Warwick graduate, Christina Morelli, shares her experience of launching a start-up.
What was your idea and how did it come about?
My vision for CEO Artist was cultivated in New York back in 2011, originally with the independent music sector. Working as a music journalist and interviewing countless artists, I came to realize how frustrating it was for creative individuals to master even the most basic business tasks. The ability to switch from one side of the brain to the other, understand how to prioritize their career, and grasp how to remain creative while also making a living out of it, was a foreign concept. I personally experienced this struggle in my first business, a dance studio, where I was responsible for both the day to day admin and operations, while continuing to teach, choreograph, and produce. CEO Artist started simple - one client (singer-songwriter), one vision (to build a stronger presence online and expand their fan base). We worked on their brand, their image, their content, and their time management. Positive word of mouth spread, and I continued to work as a consultant over the next five years. When I moved to London in 2016 and began film school, I found students, entrepreneurs and filmmakers across the UK encountering similar problems - and so CEO Artist made the leap across the pond.
What has been your greatest achievement/proudest moment during your time on the scheme?
I hosted a workshop independently in January (purely as CEO Artist, not hired out by another school or organization), and I had a good turnout! The attendees were happy with the evening, and I even made a small profit. It was a small win, but I’ve learned it’s important to celebrate those as well. Now I’m being hired by other organizations to conduct workshops for their client base, which is exciting as well.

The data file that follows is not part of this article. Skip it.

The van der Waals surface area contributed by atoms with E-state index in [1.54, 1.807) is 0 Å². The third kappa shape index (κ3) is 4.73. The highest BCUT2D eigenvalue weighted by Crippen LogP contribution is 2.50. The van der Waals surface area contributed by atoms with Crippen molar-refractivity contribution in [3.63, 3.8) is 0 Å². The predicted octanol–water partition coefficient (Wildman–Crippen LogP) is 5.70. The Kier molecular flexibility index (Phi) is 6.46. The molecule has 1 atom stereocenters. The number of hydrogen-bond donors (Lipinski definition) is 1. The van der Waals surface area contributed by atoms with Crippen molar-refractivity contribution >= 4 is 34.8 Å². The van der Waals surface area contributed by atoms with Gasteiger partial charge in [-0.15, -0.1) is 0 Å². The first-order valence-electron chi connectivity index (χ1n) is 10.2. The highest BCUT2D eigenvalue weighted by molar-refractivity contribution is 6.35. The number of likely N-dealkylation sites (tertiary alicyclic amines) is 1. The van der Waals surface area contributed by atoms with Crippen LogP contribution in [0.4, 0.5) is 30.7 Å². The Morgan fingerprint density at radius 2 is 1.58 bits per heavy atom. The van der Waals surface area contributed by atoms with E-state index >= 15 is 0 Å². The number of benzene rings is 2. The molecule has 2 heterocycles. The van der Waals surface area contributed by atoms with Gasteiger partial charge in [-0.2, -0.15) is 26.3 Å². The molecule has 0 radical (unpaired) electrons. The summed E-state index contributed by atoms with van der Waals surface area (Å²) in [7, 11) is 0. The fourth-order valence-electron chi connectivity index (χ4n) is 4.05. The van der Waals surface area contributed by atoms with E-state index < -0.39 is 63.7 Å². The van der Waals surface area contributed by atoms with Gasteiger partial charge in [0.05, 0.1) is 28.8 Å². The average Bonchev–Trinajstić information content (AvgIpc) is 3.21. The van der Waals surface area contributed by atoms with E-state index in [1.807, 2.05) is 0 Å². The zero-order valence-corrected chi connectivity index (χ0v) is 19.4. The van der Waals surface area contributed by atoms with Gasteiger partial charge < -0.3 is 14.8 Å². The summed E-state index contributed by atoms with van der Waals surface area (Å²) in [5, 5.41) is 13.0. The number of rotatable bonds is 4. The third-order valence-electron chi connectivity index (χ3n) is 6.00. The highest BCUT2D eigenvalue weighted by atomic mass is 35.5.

What have been your biggest challenges?
Despite years of experience in America, making to the move to London was essentially like starting from scratch. My business is based on relationships, contacts, and word of mouth, and it takes time to build that sort of client base. Additionally, there are some cultural attitudes that vary from the US to the UK… I’ve found some people in the UK don’t view the “power skills” workshops and classes to be essential to their business or curriculum, so it requires me to hustle and find networks that see the value in what I offer.
How did you overcome them?
Networking, meeting people, thinking outside the box in my approach to potential markets. Asking my tutors and mentors for help reaching out to new people. Having coffee with anyone who would take a moment to chat with me. Basically, using the same skills I teach others in my own day to day business plan!
What advice would you offer to other entrepreneurs who are starting out?
Plan on working multiple jobs while you build your business - time management is everything.
Ask questions. To everyone. Everywhere. You never know who you are talking to, and who they are talking to.
Be patient, but stay driven. Rejection comes with the territory, so you need a thick skin from day one.
What are your next steps after Tier 1 (Graduate Entrepreneur) Scheme?
A professional certificate program has approached me about developing a curriculum based on the CEO Artist’s coaching and business skills to add to their new course, so I’ll be working on that for a bit. I also plan to continue expanding the workshops I’m conducting now, and would love to take on some private clients. Additionally, I’m working on a few scripts that are now in development, so I’ll be writing in whatever spare time I have!
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